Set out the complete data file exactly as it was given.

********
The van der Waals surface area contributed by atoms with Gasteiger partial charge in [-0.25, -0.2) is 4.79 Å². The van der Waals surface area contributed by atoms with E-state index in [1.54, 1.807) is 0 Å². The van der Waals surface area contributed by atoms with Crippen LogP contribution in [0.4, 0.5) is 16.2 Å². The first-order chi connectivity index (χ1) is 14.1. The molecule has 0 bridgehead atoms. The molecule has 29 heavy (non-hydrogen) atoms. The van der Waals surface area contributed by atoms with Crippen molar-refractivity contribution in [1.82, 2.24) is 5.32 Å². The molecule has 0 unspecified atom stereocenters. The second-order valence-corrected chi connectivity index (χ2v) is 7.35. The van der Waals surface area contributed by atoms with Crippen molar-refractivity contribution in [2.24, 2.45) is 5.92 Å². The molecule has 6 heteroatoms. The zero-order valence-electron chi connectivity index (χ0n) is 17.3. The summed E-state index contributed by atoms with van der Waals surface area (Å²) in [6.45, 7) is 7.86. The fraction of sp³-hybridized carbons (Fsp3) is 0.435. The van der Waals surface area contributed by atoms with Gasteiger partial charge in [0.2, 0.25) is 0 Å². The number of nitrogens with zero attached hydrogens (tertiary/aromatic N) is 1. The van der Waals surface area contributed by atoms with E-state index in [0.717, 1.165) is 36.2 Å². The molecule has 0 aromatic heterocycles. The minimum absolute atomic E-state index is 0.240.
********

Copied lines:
The van der Waals surface area contributed by atoms with Gasteiger partial charge in [-0.25, -0.2) is 4.79 Å². The van der Waals surface area contributed by atoms with E-state index in [1.54, 1.807) is 0 Å². The van der Waals surface area contributed by atoms with Crippen LogP contribution in [0.4, 0.5) is 16.2 Å². The first-order chi connectivity index (χ1) is 14.1. The molecule has 0 bridgehead atoms. The molecule has 29 heavy (non-hydrogen) atoms. The van der Waals surface area contributed by atoms with Crippen molar-refractivity contribution in [1.82, 2.24) is 5.32 Å². The molecule has 0 unspecified atom stereocenters. The second-order valence-corrected chi connectivity index (χ2v) is 7.35. The van der Waals surface area contributed by atoms with Crippen molar-refractivity contribution in [2.24, 2.45) is 5.92 Å². The molecule has 6 heteroatoms. The zero-order valence-electron chi connectivity index (χ0n) is 17.3. The summed E-state index contributed by atoms with van der Waals surface area (Å²) in [6.45, 7) is 7.86. The fraction of sp³-hybridized carbons (Fsp3) is 0.435. The van der Waals surface area contributed by atoms with Gasteiger partial charge in [0.2, 0.25) is 0 Å². The number of nitrogens with zero attached hydrogens (tertiary/aromatic N) is 1. The van der Waals surface area contributed by atoms with E-state index in [0.717, 1.165) is 36.2 Å². The molecule has 0 aromatic heterocycles. The minimum absolute atomic E-state index is 0.240.